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2014 Spring Issue 3 (April 25, 2014)

The Cuisine of Infinity: Restaurant Review: NEW Buffet

April 27, 2014
By Kyohei Yazawa

It was Saturday evening. I had neglected to eat lunch that day, and the specter of hunger was haunting my stomach. I also lacked shelter from the quickly escalating rain, so according to Maslow’s hierarchy my entire being was focused on hustling over to NEW Buffet, which offers the prospect of infinite food for just $8.99, and also a roof.

It was a great comfort to me to see the fluorescent sign advertising the location of ‘NEW BUFT’  (the lighting on the other F and E were closed for business that day). That generic naming exudes a certain Old World charm: I am reminded of Harada Sake, which is a store run by my relatives (obviously named Harada) in southern Japan, and also of 24 Groceries, which probably is the probably legally mandated name of every single grocery store in Russia (the number conveniently refers to both the hours of operation and the available product selection).

Surely you have heard the legends about NEW Buffet: the possibility of feeling like Croesus if Croesus’ wealth had consisted entirely of Chinese food. And as for the quality of this food, the general consensus seems to be that it is also far from gold... This the reason why I was so shocked last term when an international student from China described NEW Buffet to me as being “pretty good.” From that point on, I seemed to hear nothing but good things about NEW Buffet. Could it be that this longtime Northfield establishment had turned over a NEW leaf? I decided to find out for myself, leaving rumor and hearsay behind.

The interior of this restaurant was its best trait. It was spotlessly clean, and tastefully decorated with chandeliers and standard Chinese restaurant decor, trimmed by a strange faux brick pattern on the walls. The infinite food was matched by a seemingly infinite supply of seating, despite the fact that I went there on a weekend night. It is a refreshing contrast to the hustle and bustle of the dining halls or the more frequented restaurants in Northfield. It is a calm place where you could sit and chat for hours without bothering anybody.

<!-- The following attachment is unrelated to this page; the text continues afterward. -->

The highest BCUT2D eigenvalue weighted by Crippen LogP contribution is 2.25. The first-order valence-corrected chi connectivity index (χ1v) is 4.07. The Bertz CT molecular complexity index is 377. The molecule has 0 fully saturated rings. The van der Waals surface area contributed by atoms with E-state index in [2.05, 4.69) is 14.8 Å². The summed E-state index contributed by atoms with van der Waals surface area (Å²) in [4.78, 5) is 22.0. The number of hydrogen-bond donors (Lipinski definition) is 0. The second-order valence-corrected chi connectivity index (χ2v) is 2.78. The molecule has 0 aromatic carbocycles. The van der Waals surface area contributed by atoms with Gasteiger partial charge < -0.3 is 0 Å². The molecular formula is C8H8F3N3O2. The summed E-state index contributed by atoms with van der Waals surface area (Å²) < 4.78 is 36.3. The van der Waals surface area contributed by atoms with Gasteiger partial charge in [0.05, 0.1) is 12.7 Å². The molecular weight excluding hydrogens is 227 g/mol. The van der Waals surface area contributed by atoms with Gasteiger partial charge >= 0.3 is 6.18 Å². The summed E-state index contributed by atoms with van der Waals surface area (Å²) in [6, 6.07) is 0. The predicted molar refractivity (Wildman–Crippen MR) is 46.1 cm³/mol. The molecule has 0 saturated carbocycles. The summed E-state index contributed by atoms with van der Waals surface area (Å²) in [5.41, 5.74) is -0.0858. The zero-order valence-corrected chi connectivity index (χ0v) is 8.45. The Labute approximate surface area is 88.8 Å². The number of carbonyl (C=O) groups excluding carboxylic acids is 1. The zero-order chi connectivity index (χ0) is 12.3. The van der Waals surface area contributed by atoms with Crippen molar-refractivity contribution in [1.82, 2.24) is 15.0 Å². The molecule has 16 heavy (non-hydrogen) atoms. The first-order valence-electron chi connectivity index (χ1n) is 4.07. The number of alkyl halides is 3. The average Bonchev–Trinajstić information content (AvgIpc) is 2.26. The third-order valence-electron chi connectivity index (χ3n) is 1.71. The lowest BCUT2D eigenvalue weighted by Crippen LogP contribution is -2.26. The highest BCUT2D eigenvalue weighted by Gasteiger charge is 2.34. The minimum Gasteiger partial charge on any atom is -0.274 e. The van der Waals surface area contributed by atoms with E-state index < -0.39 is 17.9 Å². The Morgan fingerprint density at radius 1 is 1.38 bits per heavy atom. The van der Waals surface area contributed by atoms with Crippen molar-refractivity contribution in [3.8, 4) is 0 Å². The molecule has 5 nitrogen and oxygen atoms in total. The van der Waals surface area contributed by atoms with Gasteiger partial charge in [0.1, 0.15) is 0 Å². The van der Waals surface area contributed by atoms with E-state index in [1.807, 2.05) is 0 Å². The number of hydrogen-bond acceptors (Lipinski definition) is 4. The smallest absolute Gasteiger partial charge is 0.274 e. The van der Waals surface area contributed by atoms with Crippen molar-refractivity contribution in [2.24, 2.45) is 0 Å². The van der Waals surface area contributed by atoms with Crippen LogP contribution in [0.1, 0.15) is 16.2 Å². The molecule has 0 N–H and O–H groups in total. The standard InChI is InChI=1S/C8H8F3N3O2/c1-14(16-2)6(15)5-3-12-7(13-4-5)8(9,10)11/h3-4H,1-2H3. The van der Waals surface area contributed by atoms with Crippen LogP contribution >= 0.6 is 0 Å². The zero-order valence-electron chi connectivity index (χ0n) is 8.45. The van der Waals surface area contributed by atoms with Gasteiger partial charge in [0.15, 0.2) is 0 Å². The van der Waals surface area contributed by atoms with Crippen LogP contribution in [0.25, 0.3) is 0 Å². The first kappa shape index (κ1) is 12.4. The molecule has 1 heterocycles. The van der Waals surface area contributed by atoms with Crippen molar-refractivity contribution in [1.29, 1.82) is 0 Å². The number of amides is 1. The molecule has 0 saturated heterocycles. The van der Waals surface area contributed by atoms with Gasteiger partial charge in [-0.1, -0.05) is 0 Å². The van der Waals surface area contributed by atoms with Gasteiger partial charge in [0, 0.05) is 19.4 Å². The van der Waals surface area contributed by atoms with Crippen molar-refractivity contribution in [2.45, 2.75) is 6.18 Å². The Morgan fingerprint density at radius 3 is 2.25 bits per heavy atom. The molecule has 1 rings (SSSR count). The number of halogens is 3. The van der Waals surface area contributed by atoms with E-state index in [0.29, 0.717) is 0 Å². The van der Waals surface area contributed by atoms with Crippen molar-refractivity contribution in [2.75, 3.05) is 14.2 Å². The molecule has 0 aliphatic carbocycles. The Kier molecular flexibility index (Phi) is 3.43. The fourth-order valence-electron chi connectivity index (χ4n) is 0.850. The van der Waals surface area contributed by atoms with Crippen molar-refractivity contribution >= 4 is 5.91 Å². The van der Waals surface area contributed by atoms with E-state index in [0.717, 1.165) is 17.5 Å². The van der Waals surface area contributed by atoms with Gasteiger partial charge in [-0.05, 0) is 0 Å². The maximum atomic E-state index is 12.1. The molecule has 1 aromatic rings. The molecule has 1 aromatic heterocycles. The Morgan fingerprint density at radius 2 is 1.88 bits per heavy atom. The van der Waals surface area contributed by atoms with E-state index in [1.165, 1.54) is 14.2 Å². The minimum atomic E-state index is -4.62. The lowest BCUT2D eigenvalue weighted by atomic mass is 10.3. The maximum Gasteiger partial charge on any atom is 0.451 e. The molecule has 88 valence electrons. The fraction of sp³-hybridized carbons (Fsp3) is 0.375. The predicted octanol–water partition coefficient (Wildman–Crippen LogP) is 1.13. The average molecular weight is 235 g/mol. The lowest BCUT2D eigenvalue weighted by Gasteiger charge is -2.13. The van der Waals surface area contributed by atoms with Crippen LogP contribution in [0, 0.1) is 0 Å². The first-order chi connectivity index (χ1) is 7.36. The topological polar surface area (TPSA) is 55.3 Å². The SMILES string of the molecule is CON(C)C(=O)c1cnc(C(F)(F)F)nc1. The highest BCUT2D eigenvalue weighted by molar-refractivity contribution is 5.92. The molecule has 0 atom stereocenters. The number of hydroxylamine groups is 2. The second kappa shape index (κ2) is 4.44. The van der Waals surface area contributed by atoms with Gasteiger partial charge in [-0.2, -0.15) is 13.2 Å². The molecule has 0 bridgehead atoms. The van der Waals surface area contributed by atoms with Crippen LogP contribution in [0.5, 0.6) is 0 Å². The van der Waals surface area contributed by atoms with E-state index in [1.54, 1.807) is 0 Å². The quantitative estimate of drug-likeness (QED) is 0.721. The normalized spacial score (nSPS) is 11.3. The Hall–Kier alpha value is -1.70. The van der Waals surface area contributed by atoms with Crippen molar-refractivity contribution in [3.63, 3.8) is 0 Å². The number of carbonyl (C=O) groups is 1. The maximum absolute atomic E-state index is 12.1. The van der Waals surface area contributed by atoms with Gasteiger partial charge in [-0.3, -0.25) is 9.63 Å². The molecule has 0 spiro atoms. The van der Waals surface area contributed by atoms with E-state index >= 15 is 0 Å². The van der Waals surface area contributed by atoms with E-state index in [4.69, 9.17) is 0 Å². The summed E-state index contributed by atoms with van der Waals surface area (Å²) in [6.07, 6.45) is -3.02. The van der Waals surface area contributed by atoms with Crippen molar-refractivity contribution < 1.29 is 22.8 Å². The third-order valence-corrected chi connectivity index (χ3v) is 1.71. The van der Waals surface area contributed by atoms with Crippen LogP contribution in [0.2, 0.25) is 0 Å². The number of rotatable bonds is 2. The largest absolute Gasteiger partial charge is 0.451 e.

As for the actual buffet, there were definitely more than a few duds. The best word to describe the egg rolls would be “bad.” I would avoid the dumplings for the same reason. And yet there were a few real gems! The meat was in general of high quality. Everything with chicken was as good as anything I’ve had elsewhere, and the shrimp items were all tasty as well. Kudos deducted for a shrimp dish with shells intact that I couldn’t figure out how to eat and which I later gave up on. Most worrisome were the five lonely sushi rolls of varying degrees of freshness that were for some reason placed in the dessert section. I summoned all my courage and tried one of the more vivacious looking rolls and it was actually pretty good. Speaking of dessert, the selection and quality were pleasantly surprising. The highlights were infinite ice cream and very good homemade macaroons.

A few facts about the establishment were learned as I was paying my bill, with a seven year old working the cash register as her mother looked over her shoulder: the owner doesn’t speak any English and was therefore not willing to chat with me. The food reflects the owner’s Fujianese roots as well as “what Americans eat.” The number of Chinese expats patronizing NEW Buffet was estimated at “about three.” The name NEW Buffet was created when the buffet at this location changed ownership some years ago (the previous establishment was presumably just named “Buffet,” in compliance with Russian regulations). I was enthusiastically told that “new means better!” I definitely felt the possibility of finding out a much more intricate story if I only possessed good Hokkien skills.

I think one’s experience at NEW Buffet would improve with repeated visits. Follow Steve Jobs’ wise words and “stay hungry and foolish, so you can eat at NEW Buffet.” If I were to go there again I would probably pile my plate with only meat and fried rice. Then I would take a seat in one of the infinitely available booths, and settle into marathon chit-chat, the eyes across the table dissolving me in the infinite impossibility of knowing another being...

And what’s left in the end? You are $8.99 poorer, and hunger seems like the most absurd concept in the world, something that will never touch you again as long as you live. There are worse ways to spend an evening, but it’s more than likely that there are better ways as well.

Our new in-resident food correspondent, Kyohei Yazawa, will be venturing into the field on a weekly basis to investigate Northfield’s eating establishments. Pick up next week’s paper for the second installment!  

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